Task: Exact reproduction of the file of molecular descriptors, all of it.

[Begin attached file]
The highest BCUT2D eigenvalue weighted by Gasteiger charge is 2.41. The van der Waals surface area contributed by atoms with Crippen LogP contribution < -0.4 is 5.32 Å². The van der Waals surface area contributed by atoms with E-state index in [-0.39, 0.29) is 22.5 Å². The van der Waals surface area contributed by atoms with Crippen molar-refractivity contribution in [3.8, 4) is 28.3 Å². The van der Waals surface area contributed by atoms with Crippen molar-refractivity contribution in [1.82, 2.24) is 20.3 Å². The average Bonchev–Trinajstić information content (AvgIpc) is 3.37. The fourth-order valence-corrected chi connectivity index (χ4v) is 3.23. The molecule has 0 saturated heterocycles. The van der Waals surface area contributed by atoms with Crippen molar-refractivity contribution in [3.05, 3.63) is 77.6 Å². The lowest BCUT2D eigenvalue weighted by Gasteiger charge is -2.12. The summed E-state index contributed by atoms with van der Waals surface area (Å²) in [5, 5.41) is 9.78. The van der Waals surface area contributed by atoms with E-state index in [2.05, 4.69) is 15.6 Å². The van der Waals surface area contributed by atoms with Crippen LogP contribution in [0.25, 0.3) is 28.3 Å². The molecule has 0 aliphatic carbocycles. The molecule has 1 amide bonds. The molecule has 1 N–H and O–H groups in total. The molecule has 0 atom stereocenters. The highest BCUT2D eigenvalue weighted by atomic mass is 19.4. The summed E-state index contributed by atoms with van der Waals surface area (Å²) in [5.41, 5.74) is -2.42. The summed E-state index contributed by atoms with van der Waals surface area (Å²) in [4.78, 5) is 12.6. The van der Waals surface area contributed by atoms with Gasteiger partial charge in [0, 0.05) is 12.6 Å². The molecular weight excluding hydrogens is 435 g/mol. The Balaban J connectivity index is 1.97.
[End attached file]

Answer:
The highest BCUT2D eigenvalue weighted by Gasteiger charge is 2.41. The van der Waals surface area contributed by atoms with Crippen LogP contribution < -0.4 is 5.32 Å². The van der Waals surface area contributed by atoms with E-state index in [-0.39, 0.29) is 22.5 Å². The van der Waals surface area contributed by atoms with Crippen molar-refractivity contribution in [3.8, 4) is 28.3 Å². The van der Waals surface area contributed by atoms with Crippen molar-refractivity contribution in [1.82, 2.24) is 20.3 Å². The average Bonchev–Trinajstić information content (AvgIpc) is 3.37. The fourth-order valence-corrected chi connectivity index (χ4v) is 3.23. The molecule has 0 saturated heterocycles. The van der Waals surface area contributed by atoms with Crippen molar-refractivity contribution in [3.05, 3.63) is 77.6 Å². The lowest BCUT2D eigenvalue weighted by Gasteiger charge is -2.12. The summed E-state index contributed by atoms with van der Waals surface area (Å²) in [5, 5.41) is 9.78. The van der Waals surface area contributed by atoms with E-state index in [2.05, 4.69) is 15.6 Å². The van der Waals surface area contributed by atoms with Crippen LogP contribution in [0.25, 0.3) is 28.3 Å². The molecule has 0 aliphatic carbocycles. The molecule has 1 amide bonds. The molecule has 1 N–H and O–H groups in total. The molecule has 0 atom stereocenters. The highest BCUT2D eigenvalue weighted by atomic mass is 19.4. The summed E-state index contributed by atoms with van der Waals surface area (Å²) in [5.41, 5.74) is -2.42. The summed E-state index contributed by atoms with van der Waals surface area (Å²) in [4.78, 5) is 12.6. The van der Waals surface area contributed by atoms with Gasteiger partial charge in [0, 0.05) is 12.6 Å². The molecular weight excluding hydrogens is 435 g/mol. The Balaban J connectivity index is 1.97.